Two-thirds of independents say they don't want Trump to run for president
Former President Donald Trump continues to heavily suggest he will run for president in 2024, but a new poll out from NPR/PBS NewsHour/Marist shows voters in the middle overwhelmingly don't want him to give it another go.
Sixty-seven percent of independents said they do not want Trump to run again, while just 28% said they do. In 2020, Trump lost independents and lost the election. In 2016, Trump fared better with the group, but throughout his presidency and afterward he suffered with them and has never regained them.
"I think we need someone who can start uniting the country," said survey participant Mike Helms, 68, of Lincolnton, N.C., an independent who voted for Trump in 2020. "I don't think him or [President] Biden can unite this country."
Trump has continued to be heavily unpopular outside of his base, raising questions about the strength of a Trump 2024 candidacy. People who live in large cities and suburban women continue to be two of the groups most opposed to Trump, while white evangelical Christians, whites without college degrees and those in rural areas are most supportive.
"I definitely don't want him to run, because he will split the Republican Party and give the vote to the Democrats," said Greg Cox, 54, of New Haven, Mo., another independent who voted for Trump in 2020.
Overall, 61% of survey respondents said they don't want Trump to run again, largely unchanged from just after the 2020 election that Trump lost. A lot has transpired since then, and it shows just how locked in Americans' views are of Trump.
In fact, when respondents were asked if they would want Trump to run again, even if he is charged with a crime, the percentage saying no only increased marginally to 65%. That's within the margin of error.
Republicans looked like they were starting to pull away from Trump, but since the FBI searched Mar-a-Lago, his Florida home, for classified materials, they have reconsolidated around him.
When it comes to the FBI search, a plurality (44%) of respondents said they think Trump did something illegal. Another 17% think he did something unethical, but not illegal. Nearly 30% maintain he did nothing wrong, including 63% of Republicans.
Two-thirds of Republicans said they want Trump to run again, and a whopping 61% of them said they still want him to run even if he's charged with a crime.
Trump is using the FBI search as a rallying cry, calling it an "egregious abuse of the law." That's despite the FBI obtaining a legal search warrant. The Justice Department has said that it began investigating after a referral from the National Archives about classified material being mixed in with other material it received from Trump.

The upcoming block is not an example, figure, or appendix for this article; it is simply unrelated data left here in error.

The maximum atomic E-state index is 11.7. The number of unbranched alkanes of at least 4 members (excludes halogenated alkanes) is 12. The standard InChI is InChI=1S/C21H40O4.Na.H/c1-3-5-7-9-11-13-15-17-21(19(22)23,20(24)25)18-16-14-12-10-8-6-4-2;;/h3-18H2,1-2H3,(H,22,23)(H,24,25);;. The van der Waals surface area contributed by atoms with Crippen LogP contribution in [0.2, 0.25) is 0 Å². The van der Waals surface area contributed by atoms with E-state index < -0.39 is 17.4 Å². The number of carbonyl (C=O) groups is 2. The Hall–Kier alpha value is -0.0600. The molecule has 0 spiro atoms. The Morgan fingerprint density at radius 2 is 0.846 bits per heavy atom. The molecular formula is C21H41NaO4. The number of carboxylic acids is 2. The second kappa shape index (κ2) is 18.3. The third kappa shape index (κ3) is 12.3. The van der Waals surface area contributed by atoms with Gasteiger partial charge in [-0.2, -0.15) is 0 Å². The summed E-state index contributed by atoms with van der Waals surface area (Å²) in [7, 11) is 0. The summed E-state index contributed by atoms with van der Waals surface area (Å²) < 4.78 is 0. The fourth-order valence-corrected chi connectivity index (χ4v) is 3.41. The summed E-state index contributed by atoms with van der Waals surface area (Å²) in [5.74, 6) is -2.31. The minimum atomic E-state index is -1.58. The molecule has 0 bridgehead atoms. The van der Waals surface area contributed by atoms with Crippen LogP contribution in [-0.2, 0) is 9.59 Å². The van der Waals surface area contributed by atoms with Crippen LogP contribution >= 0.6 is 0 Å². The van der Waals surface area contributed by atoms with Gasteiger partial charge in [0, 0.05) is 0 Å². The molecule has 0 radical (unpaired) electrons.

The FBI said it had evidence that Trump's team did not turn over all the documents it was asked for — and the search bore that out. An inventory of the search of Trump's home found dozens of boxes of documents, including some marked with the highest, most sensitive classifications.
On Monday, Trump was granted the right to a "special master" to separate out materials that have attorney-client privilege and even potentially material that could be argued to have "executive privilege," even though Trump is no longer president.
"We're going to take back America," Trump said at a rally in Wilkes-Barre, Pa. Saturday, where he lambasted the FBI search. "And in 2024, most importantly, we are going to take back our magnificent White House."
But Trump's base alone proved not to be enough in 2020, and likely wouldn't be in 2024, either.
Biden has also struggled with independents, who have largely disapproved of the job he has done so far, so they will be a major question mark and potentially hold the key to a 2024 presidential election, if it is a Biden-Trump rematch.
Helms, for example, said he would vote for Trump over Biden if Trump does run again, but not happily.
Cox said he would "absolutely not" vote for Trump again if there's a next time around, but he emphatically said he is not open to voting for Biden, either.
"Maybe I'd vote Libertarian," Cox said.
The survey of 1,236 adults was conducted Aug. 29 through Sept. 1. It has a margin of error of +/- 4.1 percentage points, meaning results could be 4 points higher or lower than what is shown. There are 1,151 registered voters surveyed with a margin of error of +/- 4.3 percentage points.
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